https://cityofwinterpark.org/government/boards/charter-review-advisory-committee/

Thank you for the privilege to serve,

Phil Anderson

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Winter Park Gears Up for Electric Vehicles

Winter Park Gears Up for Electric Vehicles

Editor's Note: Articles written by citizens reflect their own opinions and not the views of the Winter Park Voice.  

Guest Columnist Sheila DeCiccio

The City of Winter Park looks toward the future of transportation as discussion revs up at the April 23 Planning and Zoning (P&Z) Board regarding a proposed Electric Vehicle (EV) ordinance. The purpose of the ordinance is to bring forth regulations for EV charging, infrastructure and ways to handle development projects that were already in process prior to the EV ordinance.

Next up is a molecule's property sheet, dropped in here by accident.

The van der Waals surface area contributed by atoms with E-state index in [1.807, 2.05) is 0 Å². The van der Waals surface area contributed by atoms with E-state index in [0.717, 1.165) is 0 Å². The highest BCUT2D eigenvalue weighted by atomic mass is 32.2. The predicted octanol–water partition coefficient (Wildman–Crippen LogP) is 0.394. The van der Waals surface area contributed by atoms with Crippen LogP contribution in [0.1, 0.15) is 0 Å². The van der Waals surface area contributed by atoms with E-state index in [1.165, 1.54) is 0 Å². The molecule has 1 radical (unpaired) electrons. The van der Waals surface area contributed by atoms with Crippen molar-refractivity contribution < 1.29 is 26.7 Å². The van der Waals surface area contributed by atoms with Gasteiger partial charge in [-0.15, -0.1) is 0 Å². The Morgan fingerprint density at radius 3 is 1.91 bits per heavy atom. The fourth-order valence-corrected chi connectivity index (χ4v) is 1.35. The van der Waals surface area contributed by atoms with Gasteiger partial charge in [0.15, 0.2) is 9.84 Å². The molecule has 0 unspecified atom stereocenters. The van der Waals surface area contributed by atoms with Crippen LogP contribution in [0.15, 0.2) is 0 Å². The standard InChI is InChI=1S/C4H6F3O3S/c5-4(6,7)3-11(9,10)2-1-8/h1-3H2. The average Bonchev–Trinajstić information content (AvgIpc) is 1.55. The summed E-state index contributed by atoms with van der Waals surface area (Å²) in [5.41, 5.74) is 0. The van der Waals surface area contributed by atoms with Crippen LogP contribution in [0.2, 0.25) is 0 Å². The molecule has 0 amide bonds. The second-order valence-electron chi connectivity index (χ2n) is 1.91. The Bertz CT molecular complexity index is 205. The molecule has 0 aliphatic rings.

FL Ranks in Top 5 for EV Sales

Florida ranks within the top five states for sales of electric and hybrid vehicles. In fact, a majority of buyers for electric and hybrid vehicles are located right here in Central Florida. By the year 2030, estimated annual national sales of EV’s will exceed 3.5 million vehicles, accounting for more than 20 percent of vehicle sales in the U.S.

Vehicles Running on Gas are 2nd Greatest Cause of Carbon Emissions
Currently, vehicles that burn fossil fuel – gasoline – are the second greatest cause of carbon emissions. Their replacement by electric cars will result in a reduction in the city’s carbon emissions, quieter and more livable streets and improved air quality.

WP Already Has 6 Charging Stations